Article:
theage.com.au/education, March 23, 2009
JON Krakauer’s account of his involvement in the disastrous expedition to Everest in 1996 is much more than a straightforward report of the ascent and descent that led to the deaths of his fellow climbers.
Among the many topics covered in Into Thin Air are Krakauer’s background and the factors that led to his mountain-climbing obsession. There are brief histories of the surveyors who measured the height of Everest and the mountaineers who tackled the mountain, Sir Edmund Hillary included.
Krakauer also comments on the commercialisation of Everest and the debate about whether ascending the peak carrying a supply of oxygen is seen as a valid method by climbing purists.
With all these balls in the air, Krakauer for the most part successfully links a number of topics to emphasise his themes.
Take, for example, the first section of Chapter 10 – “Lhotse Face, April 29, 1996, 23,400 feet (7132 metres)”.
Krakauer prefaces this and every chapter with a quote, mostly from books about Everest or mountain climbing. In this chapter, he quotes writer Walt Unsworth on Everest. Unsworth says although Europeans understand mountain climbing as a sport, “there was no such acceptance in America”.
When Krakauer is 305 metres up the Lhotse Face, he goes into excruciating detail about how he is feeling as he climbs: “I slid my jumar up the fixed line with a gloved hand, rested my weight on the device to draw two burning, laboured breaths, then I moved my left foot up and stamped the crampon into the ice, desperately sucked in another two lungfuls of air; planted my right foot next to my left, inhaled and exhaled from the bottom of my chest, inhaled and exhaled again; and slid the jumar up the rope one more time.”
Writing such as this draws us into the painstaking and painful process of breathing at high altitude. So much of the book is about breathing the “thin air” referred to in the title – and, in this instance, Krakauer’s breaths are described as “burning” and “laboured”. Air is desperately “sucked in” by Krakauer and his repetition of the words “inhaled” and “exhaled” communicates a sense of panic in an everyday process that most of us hardly notice.
Krakauer builds on this description of tortured breathing toemphasise the paragraphs that follow. He says mountaineering is not about “adrenalin junkies chasing a righteous fix”. The author believes that this is “a fallacy, at least in the case of Everest” and that “climbing Everest was primarily about enduring pain”. Krakauer is certainly not naive in thinking that some climbers have less than noble motives in their quest to scale Everest, such as money or fame.
He also believes that Everest can bring out the best in his team mates. At this point in the chapter, he describes the conservative Dr Seaborn Beck Weathers, who experiences intense pain (his new boots were not worn in and had “chewed his feet to hamburger”), as tough, driven and stoic. This was eventually borne out when, near the end of the expedition, Weathers was left for dead but managed to survive a fierce snowstorm against unimaginable odds. On his return to the US, Weathers lost all his fingers and his thumb on his left hand because of frost bite. His nose was amputated but reconstructed. He still practises as a doctor and bears no grudge against those who did not assist him.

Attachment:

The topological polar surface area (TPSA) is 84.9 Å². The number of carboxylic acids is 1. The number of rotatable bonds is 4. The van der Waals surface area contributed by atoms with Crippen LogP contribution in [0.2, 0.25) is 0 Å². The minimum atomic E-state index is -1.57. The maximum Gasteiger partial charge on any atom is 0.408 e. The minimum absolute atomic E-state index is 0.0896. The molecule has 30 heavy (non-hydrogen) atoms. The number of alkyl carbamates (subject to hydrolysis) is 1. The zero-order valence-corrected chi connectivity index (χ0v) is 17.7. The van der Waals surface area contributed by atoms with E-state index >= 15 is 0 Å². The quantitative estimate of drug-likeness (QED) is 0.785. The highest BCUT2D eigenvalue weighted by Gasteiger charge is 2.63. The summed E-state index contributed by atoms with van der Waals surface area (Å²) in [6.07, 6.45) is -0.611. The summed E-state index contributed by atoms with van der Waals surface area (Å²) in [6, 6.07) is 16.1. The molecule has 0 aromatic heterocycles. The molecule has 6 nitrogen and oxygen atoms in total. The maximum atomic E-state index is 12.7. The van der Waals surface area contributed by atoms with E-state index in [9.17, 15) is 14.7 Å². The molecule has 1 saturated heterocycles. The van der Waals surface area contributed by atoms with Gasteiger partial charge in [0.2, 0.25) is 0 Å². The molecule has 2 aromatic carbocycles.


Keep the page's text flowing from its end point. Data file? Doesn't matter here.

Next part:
It is interesting to connect Weathers’ experience to Unsworth’s comment about the Americans’ failure to accept mountain climbing. Weathers followed his dream to be a climber despite his wife’s resistance. “Climbing was like life itself . . . nothing had ever hooked Beck to such a degree.” His wife, Peach, “became increasingly concerned about his immersion and the way climbing robbed their family of his presence”. Perhaps Krakauer is also examining the other side of the coin here where such single mindedness, though essential in reaching the Everest summit, can also blind people to the risks involved.
The author now shifts his focus to an interview Weathers gave on his return to the US where he answers the question: “How’d you feel about a reporter being along?” In his reply, partly quoted here, Weathers tells the interviewer: “It added a lot of stress . . . I was concerned that it might drive people further than they wanted to go.” The author lets this comment speak for itself, but you can’t help feeling that in quoting it Krakauer is making amends for his presence.
This, of course, is only one aspect of Krakauer’s wider soul-searching in the book, especially in what he sees as his culpability in the death of Andy Harris.
Krakauer finishes this section, as he does throughout the book, with three short vertical lines. He then draws the chapter to a close with a description of Camp Three, the medical hazards of climbing Everest, and the jockeying for position that so many climbers (at least 161 spread over 16 expeditions) had to negotiate. Given the numbers on the slopes of Everest, it is hardly surprising that tragedy struck.
Author : Paul Byrne is a teacher-librarian at Williamstown High School.
* Source : – http://www.education.theage.com.au/
Everest BC Clinic: basecampmd.com
Everest ER: www.everester.org
** See :
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Filed under: books, Climbers, Expedition, Himalayas, Travel | Tagged: book, Camp Three, Climbers, Everest, Everest Base Camp, Expedition, Himalayas, Into Thin Air, Jon Krakauer, Lhotse Face, Nepal, Rescue climbing, Travel, trekking |